The joy of having "Knock Out" roses is that they are so easy to grow. The disease-, drought- and pest-resistant roses practically take care of themselves. They make attractive, low-maintenance hedges in the landscape. By rooting the cuttings from a "Knock Out" rose, you can have your own easy-to-grow roses.
Take cuttings from the tip of the "Knock Out" rose, in the area where the hip is beginning to form. Cut a stem six to eight inches long, at a 45 degree angle, using a sharp knife. Do not allow cuttings to dry out.
Select a location for the cuttings to root. A location on the east side of your house, which gets plenty of sunlight, but not direct light, is a good location for your "Knock Out" cuttings. Mix peat moss and composted pine bark, with the existing soil. Soil should be kept moist, but well drained.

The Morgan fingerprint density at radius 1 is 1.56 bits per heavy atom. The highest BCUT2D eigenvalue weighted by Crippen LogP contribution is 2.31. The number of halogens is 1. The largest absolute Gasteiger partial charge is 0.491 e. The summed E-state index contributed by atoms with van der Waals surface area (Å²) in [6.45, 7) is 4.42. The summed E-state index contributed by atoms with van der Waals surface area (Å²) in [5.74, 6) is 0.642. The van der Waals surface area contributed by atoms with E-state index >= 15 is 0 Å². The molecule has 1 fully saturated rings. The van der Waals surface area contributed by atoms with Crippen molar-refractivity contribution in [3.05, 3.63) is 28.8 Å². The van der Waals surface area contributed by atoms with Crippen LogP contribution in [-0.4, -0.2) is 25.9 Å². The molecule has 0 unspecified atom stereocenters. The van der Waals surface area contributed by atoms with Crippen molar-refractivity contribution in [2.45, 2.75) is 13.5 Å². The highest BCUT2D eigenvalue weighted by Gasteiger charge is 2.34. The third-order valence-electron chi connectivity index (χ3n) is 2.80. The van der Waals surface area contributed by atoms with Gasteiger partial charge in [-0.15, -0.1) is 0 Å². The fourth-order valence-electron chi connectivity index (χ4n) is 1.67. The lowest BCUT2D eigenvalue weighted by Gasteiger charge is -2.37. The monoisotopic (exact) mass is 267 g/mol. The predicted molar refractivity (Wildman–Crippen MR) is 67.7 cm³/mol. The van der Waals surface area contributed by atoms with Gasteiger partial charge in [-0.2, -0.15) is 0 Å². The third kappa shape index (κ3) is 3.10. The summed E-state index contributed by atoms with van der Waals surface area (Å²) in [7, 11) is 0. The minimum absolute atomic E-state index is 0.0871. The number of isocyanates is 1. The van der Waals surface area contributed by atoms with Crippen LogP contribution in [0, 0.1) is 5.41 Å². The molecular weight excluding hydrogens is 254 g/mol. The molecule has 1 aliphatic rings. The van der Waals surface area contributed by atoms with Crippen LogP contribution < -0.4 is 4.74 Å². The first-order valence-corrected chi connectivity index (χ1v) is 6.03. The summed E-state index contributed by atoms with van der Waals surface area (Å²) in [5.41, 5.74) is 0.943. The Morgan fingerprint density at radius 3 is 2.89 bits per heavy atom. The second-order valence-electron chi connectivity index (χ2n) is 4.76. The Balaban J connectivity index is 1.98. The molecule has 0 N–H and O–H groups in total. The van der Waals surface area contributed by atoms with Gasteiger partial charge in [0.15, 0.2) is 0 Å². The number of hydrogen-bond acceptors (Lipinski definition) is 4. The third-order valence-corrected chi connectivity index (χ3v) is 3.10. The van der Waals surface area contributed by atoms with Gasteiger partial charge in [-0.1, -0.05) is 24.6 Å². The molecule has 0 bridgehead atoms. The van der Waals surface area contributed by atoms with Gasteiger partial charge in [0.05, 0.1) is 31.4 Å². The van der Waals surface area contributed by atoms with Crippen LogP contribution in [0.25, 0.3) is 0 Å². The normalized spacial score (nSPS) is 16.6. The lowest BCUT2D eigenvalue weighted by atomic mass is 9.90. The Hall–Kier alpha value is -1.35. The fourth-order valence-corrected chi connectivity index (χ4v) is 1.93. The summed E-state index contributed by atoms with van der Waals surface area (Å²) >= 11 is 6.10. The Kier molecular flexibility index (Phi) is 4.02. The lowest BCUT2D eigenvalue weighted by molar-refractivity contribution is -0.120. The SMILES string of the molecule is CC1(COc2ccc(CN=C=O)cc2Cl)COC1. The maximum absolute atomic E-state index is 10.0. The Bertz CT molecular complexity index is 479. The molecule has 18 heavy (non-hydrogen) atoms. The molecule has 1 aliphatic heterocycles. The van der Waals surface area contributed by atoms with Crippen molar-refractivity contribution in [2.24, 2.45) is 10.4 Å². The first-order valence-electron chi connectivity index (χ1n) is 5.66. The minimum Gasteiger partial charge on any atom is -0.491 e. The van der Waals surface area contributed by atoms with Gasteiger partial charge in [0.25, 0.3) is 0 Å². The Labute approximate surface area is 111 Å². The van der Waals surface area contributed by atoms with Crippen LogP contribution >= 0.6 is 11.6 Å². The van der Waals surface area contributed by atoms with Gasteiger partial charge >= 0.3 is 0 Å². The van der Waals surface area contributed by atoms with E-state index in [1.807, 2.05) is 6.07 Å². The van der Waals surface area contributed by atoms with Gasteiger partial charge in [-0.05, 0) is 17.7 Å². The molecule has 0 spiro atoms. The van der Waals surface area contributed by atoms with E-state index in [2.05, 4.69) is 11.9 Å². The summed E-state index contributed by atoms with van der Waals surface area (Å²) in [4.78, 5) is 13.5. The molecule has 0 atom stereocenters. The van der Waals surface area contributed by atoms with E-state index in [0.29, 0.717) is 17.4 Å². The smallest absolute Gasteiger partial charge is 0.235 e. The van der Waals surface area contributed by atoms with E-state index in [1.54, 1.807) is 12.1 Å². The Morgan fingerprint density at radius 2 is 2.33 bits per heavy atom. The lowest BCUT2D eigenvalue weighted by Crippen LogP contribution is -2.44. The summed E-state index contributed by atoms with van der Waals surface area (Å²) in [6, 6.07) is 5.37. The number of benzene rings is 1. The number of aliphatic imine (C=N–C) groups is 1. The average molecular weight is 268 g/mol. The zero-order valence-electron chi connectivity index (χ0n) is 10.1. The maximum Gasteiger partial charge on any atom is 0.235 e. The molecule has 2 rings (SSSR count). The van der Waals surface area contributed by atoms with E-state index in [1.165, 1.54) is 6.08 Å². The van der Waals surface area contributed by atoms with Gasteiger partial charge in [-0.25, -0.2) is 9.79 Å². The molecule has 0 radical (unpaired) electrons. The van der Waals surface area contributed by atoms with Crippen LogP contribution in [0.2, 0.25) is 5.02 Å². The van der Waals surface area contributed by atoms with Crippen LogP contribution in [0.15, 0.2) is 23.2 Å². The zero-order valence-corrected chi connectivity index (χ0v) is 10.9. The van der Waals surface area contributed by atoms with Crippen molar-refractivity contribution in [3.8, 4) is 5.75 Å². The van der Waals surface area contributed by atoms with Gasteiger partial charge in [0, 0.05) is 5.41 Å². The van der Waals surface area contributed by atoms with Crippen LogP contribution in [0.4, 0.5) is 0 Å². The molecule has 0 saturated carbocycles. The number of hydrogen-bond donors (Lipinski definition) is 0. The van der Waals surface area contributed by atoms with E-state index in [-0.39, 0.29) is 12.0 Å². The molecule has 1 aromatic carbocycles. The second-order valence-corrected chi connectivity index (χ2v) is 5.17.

Remove the leaves on the lower half of the rose cutting, allowing them to remain on the upper half of the cutting. Dip half of the cutting into the rooting hormone. Take your pencil and make a small hole into the soil. Put that portion of the cutting, which has rooting hormone on it, into the hole.
Place the cuttings eight inches apart. Firm the soil around the cuttings, by pressing the soil with your palms, to ensure good soil contact. Water the cuttings thoroughly. If necessary, protect the cuttings from the cold.
Water the cuttings every other day, if it does not rain. In the spring the "Knock Out" roses will develop leaves and roots. Although they have roots, it is best to leave the young roses in place for one year or until they can be transplanted, without damage.
Transplant the young roses to a location that has at least six hours of sun. Do this while the plants are dormant in late winter.